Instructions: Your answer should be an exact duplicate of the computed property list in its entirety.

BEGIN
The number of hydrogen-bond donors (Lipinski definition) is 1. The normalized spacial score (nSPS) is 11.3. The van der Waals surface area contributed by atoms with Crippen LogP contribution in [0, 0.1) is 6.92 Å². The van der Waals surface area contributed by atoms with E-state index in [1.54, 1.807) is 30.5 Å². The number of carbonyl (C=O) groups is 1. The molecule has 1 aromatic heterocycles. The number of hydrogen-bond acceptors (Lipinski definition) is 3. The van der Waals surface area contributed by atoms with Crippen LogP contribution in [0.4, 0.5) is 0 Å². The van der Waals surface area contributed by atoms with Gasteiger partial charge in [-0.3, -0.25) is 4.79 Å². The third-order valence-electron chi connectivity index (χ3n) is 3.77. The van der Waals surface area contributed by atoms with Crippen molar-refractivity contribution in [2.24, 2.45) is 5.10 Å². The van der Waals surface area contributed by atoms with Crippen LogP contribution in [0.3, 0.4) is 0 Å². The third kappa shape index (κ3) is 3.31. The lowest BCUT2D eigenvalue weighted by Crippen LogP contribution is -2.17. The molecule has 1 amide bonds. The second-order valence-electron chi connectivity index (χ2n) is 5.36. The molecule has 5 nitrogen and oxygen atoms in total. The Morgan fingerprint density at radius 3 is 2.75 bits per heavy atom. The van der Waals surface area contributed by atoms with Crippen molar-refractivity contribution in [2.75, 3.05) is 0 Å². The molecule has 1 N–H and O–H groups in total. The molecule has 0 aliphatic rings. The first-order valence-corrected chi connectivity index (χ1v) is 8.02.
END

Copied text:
The number of hydrogen-bond donors (Lipinski definition) is 1. The normalized spacial score (nSPS) is 11.3. The van der Waals surface area contributed by atoms with Crippen LogP contribution in [0, 0.1) is 6.92 Å². The van der Waals surface area contributed by atoms with E-state index in [1.54, 1.807) is 30.5 Å². The number of carbonyl (C=O) groups is 1. The molecule has 1 aromatic heterocycles. The number of hydrogen-bond acceptors (Lipinski definition) is 3. The van der Waals surface area contributed by atoms with Crippen LogP contribution in [0.4, 0.5) is 0 Å². The van der Waals surface area contributed by atoms with Gasteiger partial charge in [-0.3, -0.25) is 4.79 Å². The third-order valence-electron chi connectivity index (χ3n) is 3.77. The van der Waals surface area contributed by atoms with Crippen molar-refractivity contribution in [2.24, 2.45) is 5.10 Å². The van der Waals surface area contributed by atoms with Crippen LogP contribution in [0.3, 0.4) is 0 Å². The third kappa shape index (κ3) is 3.31. The lowest BCUT2D eigenvalue weighted by Crippen LogP contribution is -2.17. The molecule has 1 amide bonds. The second-order valence-electron chi connectivity index (χ2n) is 5.36. The molecule has 5 nitrogen and oxygen atoms in total. The Morgan fingerprint density at radius 3 is 2.75 bits per heavy atom. The van der Waals surface area contributed by atoms with Crippen molar-refractivity contribution in [2.75, 3.05) is 0 Å². The molecule has 1 N–H and O–H groups in total. The molecule has 0 aliphatic rings. The first-order valence-corrected chi connectivity index (χ1v) is 8.02.